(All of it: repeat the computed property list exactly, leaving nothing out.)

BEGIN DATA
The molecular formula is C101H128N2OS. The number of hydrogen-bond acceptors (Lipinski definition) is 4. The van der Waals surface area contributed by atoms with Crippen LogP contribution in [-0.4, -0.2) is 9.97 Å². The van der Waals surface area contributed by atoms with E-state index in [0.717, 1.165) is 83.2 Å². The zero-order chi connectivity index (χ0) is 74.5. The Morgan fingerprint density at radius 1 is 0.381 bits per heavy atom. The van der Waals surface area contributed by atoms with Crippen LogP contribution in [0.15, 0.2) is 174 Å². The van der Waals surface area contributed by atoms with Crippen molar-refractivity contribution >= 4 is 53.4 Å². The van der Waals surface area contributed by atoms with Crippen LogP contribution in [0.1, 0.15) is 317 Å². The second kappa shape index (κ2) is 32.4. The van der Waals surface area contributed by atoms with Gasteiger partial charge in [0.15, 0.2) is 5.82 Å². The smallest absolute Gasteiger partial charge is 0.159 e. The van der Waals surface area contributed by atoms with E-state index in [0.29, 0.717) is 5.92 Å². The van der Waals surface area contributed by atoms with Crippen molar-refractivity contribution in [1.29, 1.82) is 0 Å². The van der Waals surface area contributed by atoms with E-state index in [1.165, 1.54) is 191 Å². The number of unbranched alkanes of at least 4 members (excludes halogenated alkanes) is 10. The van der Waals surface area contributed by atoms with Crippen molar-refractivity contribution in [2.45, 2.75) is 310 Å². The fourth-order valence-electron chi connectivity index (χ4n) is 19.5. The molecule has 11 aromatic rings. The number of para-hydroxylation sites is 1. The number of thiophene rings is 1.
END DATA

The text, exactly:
The molecular formula is C101H128N2OS. The number of hydrogen-bond acceptors (Lipinski definition) is 4. The van der Waals surface area contributed by atoms with Crippen LogP contribution in [-0.4, -0.2) is 9.97 Å². The van der Waals surface area contributed by atoms with E-state index in [0.717, 1.165) is 83.2 Å². The zero-order chi connectivity index (χ0) is 74.5. The Morgan fingerprint density at radius 1 is 0.381 bits per heavy atom. The van der Waals surface area contributed by atoms with Crippen LogP contribution in [0.15, 0.2) is 174 Å². The van der Waals surface area contributed by atoms with Crippen molar-refractivity contribution >= 4 is 53.4 Å². The van der Waals surface area contributed by atoms with Crippen LogP contribution in [0.1, 0.15) is 317 Å². The second kappa shape index (κ2) is 32.4. The van der Waals surface area contributed by atoms with Gasteiger partial charge in [0.15, 0.2) is 5.82 Å². The smallest absolute Gasteiger partial charge is 0.159 e. The van der Waals surface area contributed by atoms with E-state index in [0.29, 0.717) is 5.92 Å². The van der Waals surface area contributed by atoms with Crippen molar-refractivity contribution in [1.29, 1.82) is 0 Å². The van der Waals surface area contributed by atoms with E-state index in [1.165, 1.54) is 191 Å². The number of unbranched alkanes of at least 4 members (excludes halogenated alkanes) is 10. The van der Waals surface area contributed by atoms with Crippen molar-refractivity contribution in [2.45, 2.75) is 310 Å². The fourth-order valence-electron chi connectivity index (χ4n) is 19.5. The molecule has 11 aromatic rings. The number of para-hydroxylation sites is 1. The number of thiophene rings is 1.